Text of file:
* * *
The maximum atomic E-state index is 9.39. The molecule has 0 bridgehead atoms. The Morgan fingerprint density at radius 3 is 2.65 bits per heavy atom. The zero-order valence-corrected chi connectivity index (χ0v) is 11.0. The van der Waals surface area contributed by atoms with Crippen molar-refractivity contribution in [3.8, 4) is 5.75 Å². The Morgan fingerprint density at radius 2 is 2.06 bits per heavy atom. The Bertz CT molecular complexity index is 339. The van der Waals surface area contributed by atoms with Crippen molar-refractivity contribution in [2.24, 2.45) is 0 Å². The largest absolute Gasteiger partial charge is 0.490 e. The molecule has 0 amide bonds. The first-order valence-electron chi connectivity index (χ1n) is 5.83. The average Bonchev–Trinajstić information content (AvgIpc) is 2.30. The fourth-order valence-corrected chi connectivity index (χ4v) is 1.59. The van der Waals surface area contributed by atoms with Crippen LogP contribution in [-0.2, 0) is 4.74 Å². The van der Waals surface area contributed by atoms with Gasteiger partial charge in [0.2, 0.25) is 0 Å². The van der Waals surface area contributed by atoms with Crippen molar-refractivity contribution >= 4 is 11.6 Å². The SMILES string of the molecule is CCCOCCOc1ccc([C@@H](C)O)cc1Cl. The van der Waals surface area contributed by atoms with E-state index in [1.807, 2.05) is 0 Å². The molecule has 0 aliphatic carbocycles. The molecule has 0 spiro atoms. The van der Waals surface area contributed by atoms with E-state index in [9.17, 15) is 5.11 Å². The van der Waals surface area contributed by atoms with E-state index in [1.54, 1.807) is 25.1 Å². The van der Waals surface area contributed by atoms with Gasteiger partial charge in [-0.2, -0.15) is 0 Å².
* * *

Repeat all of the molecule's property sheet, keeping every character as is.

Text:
The maximum atomic E-state index is 9.39. The molecule has 0 bridgehead atoms. The Morgan fingerprint density at radius 3 is 2.65 bits per heavy atom. The zero-order valence-corrected chi connectivity index (χ0v) is 11.0. The van der Waals surface area contributed by atoms with Crippen molar-refractivity contribution in [3.8, 4) is 5.75 Å². The Morgan fingerprint density at radius 2 is 2.06 bits per heavy atom. The Bertz CT molecular complexity index is 339. The van der Waals surface area contributed by atoms with Crippen molar-refractivity contribution in [2.24, 2.45) is 0 Å². The largest absolute Gasteiger partial charge is 0.490 e. The molecule has 0 amide bonds. The first-order valence-electron chi connectivity index (χ1n) is 5.83. The average Bonchev–Trinajstić information content (AvgIpc) is 2.30. The fourth-order valence-corrected chi connectivity index (χ4v) is 1.59. The van der Waals surface area contributed by atoms with Crippen LogP contribution in [-0.2, 0) is 4.74 Å². The van der Waals surface area contributed by atoms with Gasteiger partial charge in [0.2, 0.25) is 0 Å². The van der Waals surface area contributed by atoms with Crippen molar-refractivity contribution >= 4 is 11.6 Å². The SMILES string of the molecule is CCCOCCOc1ccc([C@@H](C)O)cc1Cl. The van der Waals surface area contributed by atoms with E-state index in [1.807, 2.05) is 0 Å². The molecule has 0 aliphatic carbocycles. The molecule has 0 spiro atoms. The van der Waals surface area contributed by atoms with E-state index in [9.17, 15) is 5.11 Å². The van der Waals surface area contributed by atoms with E-state index in [1.54, 1.807) is 25.1 Å². The van der Waals surface area contributed by atoms with Gasteiger partial charge in [-0.2, -0.15) is 0 Å².